ET: When I first started visiting watchmaking factories in Switzerland and was able to see the process up close, I really started to appreciate mechanical watches. It seems that having a watchmaker on-site is a good opportunity to impart knowledge of the mechanics of the product on customers who are interested.
Ron Jackson: Yes it is. The idea is to have someone who is really customer-oriented but is also a really skilled watchmaker. It really helps too if people are in town for a short time and need a repair because we can turn repairs around in 24 to 48 hours. Sometimes when you send in a watch for repairs, you lose 24 to 48 hours just in shipping. So it’s good to have someone there who can really talk to the customers and find out what they need. We haven’t found anyone yet but we’re looking in La Chaux-de-Fonds, Switzerland [where Girard-Perregaux is based] to see if we can bring someone from there, someone who really meets the qualifications.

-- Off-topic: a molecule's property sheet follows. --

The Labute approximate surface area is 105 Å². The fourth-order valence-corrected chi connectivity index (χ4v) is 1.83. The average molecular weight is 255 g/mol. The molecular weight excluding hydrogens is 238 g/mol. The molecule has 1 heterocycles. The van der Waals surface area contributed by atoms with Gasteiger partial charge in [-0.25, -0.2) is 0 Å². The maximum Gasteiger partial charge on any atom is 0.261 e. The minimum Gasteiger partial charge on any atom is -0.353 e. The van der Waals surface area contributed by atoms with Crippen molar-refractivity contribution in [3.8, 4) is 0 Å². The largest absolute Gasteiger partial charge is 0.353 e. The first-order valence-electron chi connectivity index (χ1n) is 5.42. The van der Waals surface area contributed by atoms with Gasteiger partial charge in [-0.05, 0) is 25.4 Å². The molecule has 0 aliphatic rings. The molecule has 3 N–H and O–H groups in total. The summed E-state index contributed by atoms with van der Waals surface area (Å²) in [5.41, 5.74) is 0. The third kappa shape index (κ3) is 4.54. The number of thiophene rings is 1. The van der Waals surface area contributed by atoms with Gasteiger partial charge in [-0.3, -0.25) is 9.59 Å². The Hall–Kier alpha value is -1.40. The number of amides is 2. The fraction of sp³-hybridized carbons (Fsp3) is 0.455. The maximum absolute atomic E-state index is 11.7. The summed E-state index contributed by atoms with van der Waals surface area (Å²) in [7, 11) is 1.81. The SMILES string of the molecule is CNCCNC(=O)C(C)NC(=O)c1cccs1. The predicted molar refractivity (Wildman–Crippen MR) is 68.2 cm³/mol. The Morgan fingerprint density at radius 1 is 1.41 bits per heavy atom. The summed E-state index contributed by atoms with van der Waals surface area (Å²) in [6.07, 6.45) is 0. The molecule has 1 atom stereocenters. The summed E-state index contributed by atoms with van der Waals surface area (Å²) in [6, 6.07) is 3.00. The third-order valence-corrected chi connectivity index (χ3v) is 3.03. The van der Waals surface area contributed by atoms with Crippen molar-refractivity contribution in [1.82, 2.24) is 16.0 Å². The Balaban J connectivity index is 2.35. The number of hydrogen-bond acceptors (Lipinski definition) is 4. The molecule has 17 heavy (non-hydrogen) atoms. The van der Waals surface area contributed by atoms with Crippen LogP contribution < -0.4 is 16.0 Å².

ET: So for our readers who aren’t that familiar with Girard-Perregaux, why don’t you tell us a little bit about the brand, and also JeanRichard, which is owned by the same company?